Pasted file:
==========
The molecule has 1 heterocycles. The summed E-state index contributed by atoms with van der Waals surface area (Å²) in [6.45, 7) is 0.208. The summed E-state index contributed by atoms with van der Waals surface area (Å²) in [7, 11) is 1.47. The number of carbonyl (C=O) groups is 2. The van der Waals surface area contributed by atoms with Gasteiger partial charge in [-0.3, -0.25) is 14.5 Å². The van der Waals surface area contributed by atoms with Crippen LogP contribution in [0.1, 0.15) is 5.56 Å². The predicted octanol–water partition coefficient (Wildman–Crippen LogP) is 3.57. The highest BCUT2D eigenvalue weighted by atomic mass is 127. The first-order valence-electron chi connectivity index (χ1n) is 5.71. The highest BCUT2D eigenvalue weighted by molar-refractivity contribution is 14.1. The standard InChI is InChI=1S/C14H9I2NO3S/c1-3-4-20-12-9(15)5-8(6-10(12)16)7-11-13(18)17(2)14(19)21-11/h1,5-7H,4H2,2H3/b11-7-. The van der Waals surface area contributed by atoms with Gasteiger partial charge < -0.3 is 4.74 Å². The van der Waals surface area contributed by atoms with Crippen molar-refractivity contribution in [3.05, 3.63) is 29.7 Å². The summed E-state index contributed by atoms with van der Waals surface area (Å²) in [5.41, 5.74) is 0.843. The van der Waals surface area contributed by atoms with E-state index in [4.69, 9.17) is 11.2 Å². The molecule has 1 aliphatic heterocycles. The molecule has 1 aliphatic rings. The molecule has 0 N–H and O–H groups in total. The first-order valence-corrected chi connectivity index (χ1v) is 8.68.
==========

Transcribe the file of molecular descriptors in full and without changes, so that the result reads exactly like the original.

The molecule has 1 heterocycles. The summed E-state index contributed by atoms with van der Waals surface area (Å²) in [6.45, 7) is 0.208. The summed E-state index contributed by atoms with van der Waals surface area (Å²) in [7, 11) is 1.47. The number of carbonyl (C=O) groups is 2. The van der Waals surface area contributed by atoms with Gasteiger partial charge in [-0.3, -0.25) is 14.5 Å². The van der Waals surface area contributed by atoms with Crippen LogP contribution in [0.1, 0.15) is 5.56 Å². The predicted octanol–water partition coefficient (Wildman–Crippen LogP) is 3.57. The highest BCUT2D eigenvalue weighted by atomic mass is 127. The first-order valence-electron chi connectivity index (χ1n) is 5.71. The highest BCUT2D eigenvalue weighted by molar-refractivity contribution is 14.1. The standard InChI is InChI=1S/C14H9I2NO3S/c1-3-4-20-12-9(15)5-8(6-10(12)16)7-11-13(18)17(2)14(19)21-11/h1,5-7H,4H2,2H3/b11-7-. The van der Waals surface area contributed by atoms with Gasteiger partial charge < -0.3 is 4.74 Å². The van der Waals surface area contributed by atoms with Crippen molar-refractivity contribution in [3.05, 3.63) is 29.7 Å². The summed E-state index contributed by atoms with van der Waals surface area (Å²) in [5.41, 5.74) is 0.843. The van der Waals surface area contributed by atoms with E-state index in [4.69, 9.17) is 11.2 Å². The molecule has 1 aliphatic heterocycles. The molecule has 1 aliphatic rings. The molecule has 0 N–H and O–H groups in total. The first-order valence-corrected chi connectivity index (χ1v) is 8.68.